The record came out of a commission by the duo behind Shanzai Biennial, an art project that involves selling faux-designer clothes. (“Shanzai” refers in Chinese to bootlegged products.) They sent Al Qadiri vocals for a track that needed backing music: a version of the Sinéad O’Connor ballad Nothing Compares 2 U by the Beijing electro singer Helen Feng. The lyrics, translated into a garbled version of Chinese, had been found on a Facebook fan page, according to Feng.
The brief was to make a cheap-sounding backing track, but Al Qadiri got so absorbed in the project that it turned into something much more complex, with reverberating vocals over ghostly, synthesised choral effects. It became the first song on an album dedicated to the idea of an “imagined China” dreamt up in the West. “I had been attracted to music with Asian motifs for a long time,” she says, “and then it clicked. I was like, I want to make a record specifically about the presence of Asian motifs in non-Asian music and I had a well of inspiration from memory, from years of watching cartoons and films and reading comic books and video games.”
The effects of those memories can be heard in Dragon Tattoo, which riffs on the song We Are Siamese from the Disney movie Lady and the Tramp. A synthesised flute plays a repetitive motif, electronic beats skip in and out of the mix, shifting into new patterns every couple of seconds and a digitised voice intones such phrases as “Speak Chinese if you please baby” at a constant pitch.
Other sources of inspiration are the Ancient Chinese poetry that Al Qadiri studied at college, and rap, which has a history of looking to the Orient in a more playful way than Disney movies. “I used pre-existing ‘Sino-instruments’ inside the music software in order to prove a point,” Al Qadiri says. “They are present as presets because they are so popular.” Every year, she says, new rap tracks come out that have Asian influences. “It’s a long-term fascination.”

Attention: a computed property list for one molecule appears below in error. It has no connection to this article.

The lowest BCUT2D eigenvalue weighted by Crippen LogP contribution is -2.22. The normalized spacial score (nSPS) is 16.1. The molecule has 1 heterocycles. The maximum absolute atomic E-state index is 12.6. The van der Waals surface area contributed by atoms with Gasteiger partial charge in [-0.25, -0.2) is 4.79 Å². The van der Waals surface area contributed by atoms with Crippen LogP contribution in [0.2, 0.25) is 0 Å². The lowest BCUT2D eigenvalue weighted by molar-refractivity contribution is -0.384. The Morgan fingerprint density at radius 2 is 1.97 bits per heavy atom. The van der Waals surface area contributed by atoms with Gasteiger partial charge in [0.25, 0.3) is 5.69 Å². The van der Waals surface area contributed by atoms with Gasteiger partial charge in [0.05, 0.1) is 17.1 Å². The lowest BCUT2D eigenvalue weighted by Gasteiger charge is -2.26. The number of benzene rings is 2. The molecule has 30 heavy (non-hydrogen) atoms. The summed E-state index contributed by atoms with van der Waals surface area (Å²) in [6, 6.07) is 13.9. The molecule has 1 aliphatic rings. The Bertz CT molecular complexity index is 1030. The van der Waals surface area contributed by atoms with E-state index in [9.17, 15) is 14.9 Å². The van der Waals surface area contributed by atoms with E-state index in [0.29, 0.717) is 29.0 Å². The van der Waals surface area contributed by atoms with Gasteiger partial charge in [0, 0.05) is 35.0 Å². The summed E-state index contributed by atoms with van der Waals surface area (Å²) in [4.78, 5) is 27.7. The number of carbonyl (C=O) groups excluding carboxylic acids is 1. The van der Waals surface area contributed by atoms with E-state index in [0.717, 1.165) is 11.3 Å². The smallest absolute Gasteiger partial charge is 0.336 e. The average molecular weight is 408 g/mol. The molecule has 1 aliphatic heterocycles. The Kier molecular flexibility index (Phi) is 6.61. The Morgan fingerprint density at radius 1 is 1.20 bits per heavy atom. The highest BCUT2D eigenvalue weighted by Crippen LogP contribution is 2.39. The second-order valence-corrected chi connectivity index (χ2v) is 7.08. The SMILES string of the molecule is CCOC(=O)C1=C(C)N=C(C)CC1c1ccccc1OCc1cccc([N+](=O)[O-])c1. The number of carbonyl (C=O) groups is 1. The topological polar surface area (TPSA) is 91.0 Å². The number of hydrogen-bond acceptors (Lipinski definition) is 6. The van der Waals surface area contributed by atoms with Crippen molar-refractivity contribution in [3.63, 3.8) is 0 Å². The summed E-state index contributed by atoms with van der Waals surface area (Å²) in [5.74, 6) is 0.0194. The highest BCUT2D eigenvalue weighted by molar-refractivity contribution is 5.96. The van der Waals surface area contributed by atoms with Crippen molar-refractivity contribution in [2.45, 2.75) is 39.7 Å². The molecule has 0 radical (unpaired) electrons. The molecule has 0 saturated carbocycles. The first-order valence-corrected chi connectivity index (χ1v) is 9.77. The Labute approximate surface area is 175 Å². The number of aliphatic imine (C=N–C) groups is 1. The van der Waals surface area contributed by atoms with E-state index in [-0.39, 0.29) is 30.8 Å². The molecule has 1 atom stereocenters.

If Al Qadiri’s background in art helps explain the album’s complexity, her love for a British rap genre called grime helps explain some of its texture. Formed on east London council estates, grime is a clattering, off-kilter descendant of UK garage, exported overseas by artists such as Dizzee Rascal. A strain of grime that combines the genre’s typical beats and basslines with synthesised, Oriental-sounding snatches of melody was isolated by the producer Kode9 in a 2005 mix and dubbed “sinogrime”. Asiatisch uses the same musical effects but strips away the propulsive rhythms, the hooks and the rap: it’s sinogrime without the grime.
“I think it’s too simplistic to call it appropriation,” Al Qadiri says of the way that these “Chinese” sounds have made their way into music made in London and New York. “I think it’s something that’s been dislocating over time and has mutated into another reality.”
Gaining recognition in the fields of both music production and fine art, especially as a Kuwaiti expat and a woman, by the age of 33, is no small achievement. At this point, Al Qadiri’s work has been shown in institutions on four continents and she exhibits work in Kuwait every couple of years. She’s been represented at shows and fairs in Sharjah, Dubai and Doha and in 2013 she wrote the “official soundtrack” for Art Dubai, an event that she describes as a “weird family reunion” between artists from all over the Middle East, North Africa and South Asia and “the best connector for that world”.
Things aren’t slowing down now that the album’s out. This summer, she’s touring Europe as a DJ and putting the finishing touches to Future Brown’s first album, which should be out in the autumn. And there are still plenty of ambitions left to fulfil. She wants one day to compose the music for a sci-fi movie, which makes a lot of sense: Asiatisch often sounds like an eerie cinematic score. A track called Shanghai Freeway could be the soundtrack to a night-time car ride in an Asian metropolis, with lights strobing across the dashboard and a mounting feeling of dread in the air. Someone just needs to write the film.